The number of cranes operating in New Zealand declined for the first time in years, largely due to a sharp drop in Christchurch.
According to the Rider Levett Bucknall (RLB) Crane Index, out last week, the number of cranes in Auckland rose by just one as opposed to an average of about 10 a quarter since 2014.
RLB director Chris Haines said the report - the eighth edition - raised questions of whether Auckland had reached its peak construction capacity, and if the focus was shifting from the Christchurch rebuild.
Overall, there were 123 "long-term cranes", mostly tower or large crawler cranes, operating in New Zealand in the last quarter, down from 132.
"The real reason for the drop is Christchurch and the steam coming off the market there -- it's definitely slowing," Haines said.
The number of cranes working on residential projects, on the other hand, went up by seven and now represented 45 per cent of the total nationwide.
This was particularly prevalent in Auckland, where cranes working on residential properties rose by some 70 per cent.
Haines said this was largely due to the recent apartment boom in the city and its need for big cranes.
There was a decline in the number of cranes on commercial sites, which dropped from 34 to 27. Health, hotel and civil projects also saw crane numbers fall.
"The other interesting one is Christchurch ... which used to have more cranes than Auckland whereas where we're at now it's very noticeable how the work rate's dropped off and the crane numbers reflect that."
Auckland's 73 cranes now outnumber Christchurch's by more than four to one.
"I think a lot of the issue is that people have been taking their insurance payouts and investing in Auckland, including a lot of institutional investors or funders who people had hoped would reinvest in Christchurch."
The numbers coincide with the completion of important community projects in and around the city including the Christchurch Justice and Emergency Services Precinct,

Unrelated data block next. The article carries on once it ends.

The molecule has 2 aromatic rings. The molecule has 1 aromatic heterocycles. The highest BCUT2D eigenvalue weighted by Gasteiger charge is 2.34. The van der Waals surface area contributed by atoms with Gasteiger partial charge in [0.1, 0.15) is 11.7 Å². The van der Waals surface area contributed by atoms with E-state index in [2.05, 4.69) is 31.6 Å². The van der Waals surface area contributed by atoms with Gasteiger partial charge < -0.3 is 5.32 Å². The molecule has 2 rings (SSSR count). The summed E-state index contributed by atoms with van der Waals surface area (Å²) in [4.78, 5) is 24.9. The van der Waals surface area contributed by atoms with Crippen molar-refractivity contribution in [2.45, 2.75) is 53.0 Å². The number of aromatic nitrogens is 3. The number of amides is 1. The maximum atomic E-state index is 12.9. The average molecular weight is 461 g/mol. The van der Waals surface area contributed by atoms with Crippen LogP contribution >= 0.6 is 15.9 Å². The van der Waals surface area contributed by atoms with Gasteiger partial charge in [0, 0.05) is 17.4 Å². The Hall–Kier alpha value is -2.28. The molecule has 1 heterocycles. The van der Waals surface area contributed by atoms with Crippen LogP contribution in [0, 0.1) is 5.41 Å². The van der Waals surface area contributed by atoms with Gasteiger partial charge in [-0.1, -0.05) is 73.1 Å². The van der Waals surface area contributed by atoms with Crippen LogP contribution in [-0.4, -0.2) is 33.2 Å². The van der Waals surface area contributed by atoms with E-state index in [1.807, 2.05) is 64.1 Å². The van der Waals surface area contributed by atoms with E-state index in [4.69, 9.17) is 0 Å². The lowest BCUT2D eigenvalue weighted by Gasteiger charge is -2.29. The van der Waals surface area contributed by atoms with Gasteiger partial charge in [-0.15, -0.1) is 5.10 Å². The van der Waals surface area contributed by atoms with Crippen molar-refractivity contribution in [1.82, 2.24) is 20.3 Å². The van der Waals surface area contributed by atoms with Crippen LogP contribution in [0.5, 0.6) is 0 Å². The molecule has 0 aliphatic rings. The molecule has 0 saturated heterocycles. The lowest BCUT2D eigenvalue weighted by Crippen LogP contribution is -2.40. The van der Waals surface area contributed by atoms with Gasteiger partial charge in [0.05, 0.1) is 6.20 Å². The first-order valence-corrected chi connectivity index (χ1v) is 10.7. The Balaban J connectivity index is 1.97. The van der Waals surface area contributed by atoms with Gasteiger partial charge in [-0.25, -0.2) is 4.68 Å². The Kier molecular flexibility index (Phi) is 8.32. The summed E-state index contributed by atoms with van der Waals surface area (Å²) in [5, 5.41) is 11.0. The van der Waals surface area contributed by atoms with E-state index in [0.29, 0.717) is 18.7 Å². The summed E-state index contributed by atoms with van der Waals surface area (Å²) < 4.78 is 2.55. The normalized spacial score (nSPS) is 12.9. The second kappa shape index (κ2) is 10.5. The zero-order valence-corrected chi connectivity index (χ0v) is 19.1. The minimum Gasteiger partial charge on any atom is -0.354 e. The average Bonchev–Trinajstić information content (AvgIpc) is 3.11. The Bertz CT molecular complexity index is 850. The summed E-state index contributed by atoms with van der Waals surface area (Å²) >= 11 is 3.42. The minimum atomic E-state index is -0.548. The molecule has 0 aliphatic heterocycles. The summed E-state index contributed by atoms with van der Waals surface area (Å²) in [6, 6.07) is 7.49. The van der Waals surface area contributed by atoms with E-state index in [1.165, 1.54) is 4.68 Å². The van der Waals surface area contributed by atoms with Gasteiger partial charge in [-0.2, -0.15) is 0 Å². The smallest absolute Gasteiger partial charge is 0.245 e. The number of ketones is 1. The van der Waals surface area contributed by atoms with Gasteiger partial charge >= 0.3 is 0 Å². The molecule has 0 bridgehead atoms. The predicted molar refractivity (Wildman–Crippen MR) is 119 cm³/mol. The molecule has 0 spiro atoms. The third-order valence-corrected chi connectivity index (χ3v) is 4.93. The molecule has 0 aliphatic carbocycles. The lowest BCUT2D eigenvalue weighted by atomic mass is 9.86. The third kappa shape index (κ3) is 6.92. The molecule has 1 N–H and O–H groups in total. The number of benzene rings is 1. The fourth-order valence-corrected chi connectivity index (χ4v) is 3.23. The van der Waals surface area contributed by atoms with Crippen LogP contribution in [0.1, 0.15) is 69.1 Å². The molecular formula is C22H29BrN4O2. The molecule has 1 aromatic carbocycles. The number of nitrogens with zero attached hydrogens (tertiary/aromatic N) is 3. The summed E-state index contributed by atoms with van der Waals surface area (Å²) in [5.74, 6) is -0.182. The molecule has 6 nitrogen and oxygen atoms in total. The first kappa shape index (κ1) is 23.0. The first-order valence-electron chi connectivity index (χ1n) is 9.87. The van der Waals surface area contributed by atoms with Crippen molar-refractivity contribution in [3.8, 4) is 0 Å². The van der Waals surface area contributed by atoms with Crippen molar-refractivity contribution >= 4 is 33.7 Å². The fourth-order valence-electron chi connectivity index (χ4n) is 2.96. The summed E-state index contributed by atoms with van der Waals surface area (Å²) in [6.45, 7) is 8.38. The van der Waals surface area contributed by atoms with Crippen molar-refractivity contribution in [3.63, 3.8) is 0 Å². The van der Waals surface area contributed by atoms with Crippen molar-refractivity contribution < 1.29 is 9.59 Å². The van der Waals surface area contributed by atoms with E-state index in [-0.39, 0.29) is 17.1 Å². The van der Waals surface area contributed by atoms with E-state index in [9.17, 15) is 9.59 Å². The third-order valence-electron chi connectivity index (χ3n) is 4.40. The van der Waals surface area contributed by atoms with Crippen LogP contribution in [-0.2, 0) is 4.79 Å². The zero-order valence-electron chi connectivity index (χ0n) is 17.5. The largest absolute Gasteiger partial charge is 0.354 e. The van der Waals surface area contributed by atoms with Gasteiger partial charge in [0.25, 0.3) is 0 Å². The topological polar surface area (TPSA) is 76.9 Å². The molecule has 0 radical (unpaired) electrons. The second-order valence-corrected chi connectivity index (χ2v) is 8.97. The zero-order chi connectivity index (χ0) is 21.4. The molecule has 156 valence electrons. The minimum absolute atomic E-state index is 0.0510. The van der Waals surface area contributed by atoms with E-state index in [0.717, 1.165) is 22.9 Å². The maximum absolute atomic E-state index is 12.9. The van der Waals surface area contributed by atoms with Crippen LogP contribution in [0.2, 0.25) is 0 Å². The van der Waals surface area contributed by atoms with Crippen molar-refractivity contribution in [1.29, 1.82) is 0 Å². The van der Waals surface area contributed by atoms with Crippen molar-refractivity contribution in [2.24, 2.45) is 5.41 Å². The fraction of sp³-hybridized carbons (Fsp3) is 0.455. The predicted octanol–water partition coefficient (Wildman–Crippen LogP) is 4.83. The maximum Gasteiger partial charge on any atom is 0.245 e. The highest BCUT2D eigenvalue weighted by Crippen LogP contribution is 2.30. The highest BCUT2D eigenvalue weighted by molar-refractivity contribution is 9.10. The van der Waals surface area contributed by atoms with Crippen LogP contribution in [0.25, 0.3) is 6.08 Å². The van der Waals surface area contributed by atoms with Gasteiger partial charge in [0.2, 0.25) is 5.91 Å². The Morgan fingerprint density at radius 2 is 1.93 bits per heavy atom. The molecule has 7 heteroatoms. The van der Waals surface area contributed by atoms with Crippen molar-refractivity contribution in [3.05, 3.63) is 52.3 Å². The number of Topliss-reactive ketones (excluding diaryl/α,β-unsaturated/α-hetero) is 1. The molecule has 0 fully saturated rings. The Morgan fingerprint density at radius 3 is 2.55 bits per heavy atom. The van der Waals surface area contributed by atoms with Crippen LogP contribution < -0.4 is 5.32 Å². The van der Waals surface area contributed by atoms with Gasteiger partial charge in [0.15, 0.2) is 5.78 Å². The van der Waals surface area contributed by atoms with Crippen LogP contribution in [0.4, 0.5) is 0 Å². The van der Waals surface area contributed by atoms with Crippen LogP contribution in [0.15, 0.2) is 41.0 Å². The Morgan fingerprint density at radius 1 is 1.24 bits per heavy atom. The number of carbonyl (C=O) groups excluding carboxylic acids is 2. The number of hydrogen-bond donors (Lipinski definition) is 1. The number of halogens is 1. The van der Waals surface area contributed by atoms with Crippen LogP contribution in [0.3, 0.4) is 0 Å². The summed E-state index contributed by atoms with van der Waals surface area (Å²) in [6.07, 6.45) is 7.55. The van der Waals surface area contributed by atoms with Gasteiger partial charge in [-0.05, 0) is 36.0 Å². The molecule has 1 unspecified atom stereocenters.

Crowne Plaza, the Forte Health Expansion and the Hereford St Carpark.
However, there were a number of projects planned for the rebuild yet to happen, and the declining number of cranes may indicate the rebuild had lost momentum, which peaked in 2014.
"At the moment we're getting so many CVs from ... people who have done Christchurch repair work," said Haines, who is based in Auckland.
"The question is what it means in the long-term. Are the numbers in Christchurch going to keep going down because investment is falling and the focus has gone elsewhere to things like light rail, airports, wastewater infrastructure or Kaikoura and Wellington after their earthquakes?"
A number of Christchurch construction firms spoken to by the Herald said they had not noticed such a trend with plenty of work still being done. They said the number of cranes was not necessarily the most accurate measure of the construction progress.
Chris Hunter, managing director of construction firm NZStrong, said it was not surprising that Christchurch was losing its cranes but he attributed this to the focus shifting to out-of-city jobs.
"[It's not Christchurch being forgotten about] there's bigger dynamics going on," Hunter said.
The construction industry was heading into another demanding year in 2018 with risks associated with regulation and supply chain costs more likely than not to continue.
"You're also going to have an increase in costs due to the new Government's policies, particularly around minimum wage," he said.
"The projects that are struggling to get funded, which are typically private developments, the crane report indicates that the residential side is probably going to peak in Auckland and then drop away, because you've had a massive volume of high-rises built by large developers in that space and I don't see that continuing.
"But all other buildings, I can see the level of cranes staying the same if not increasing."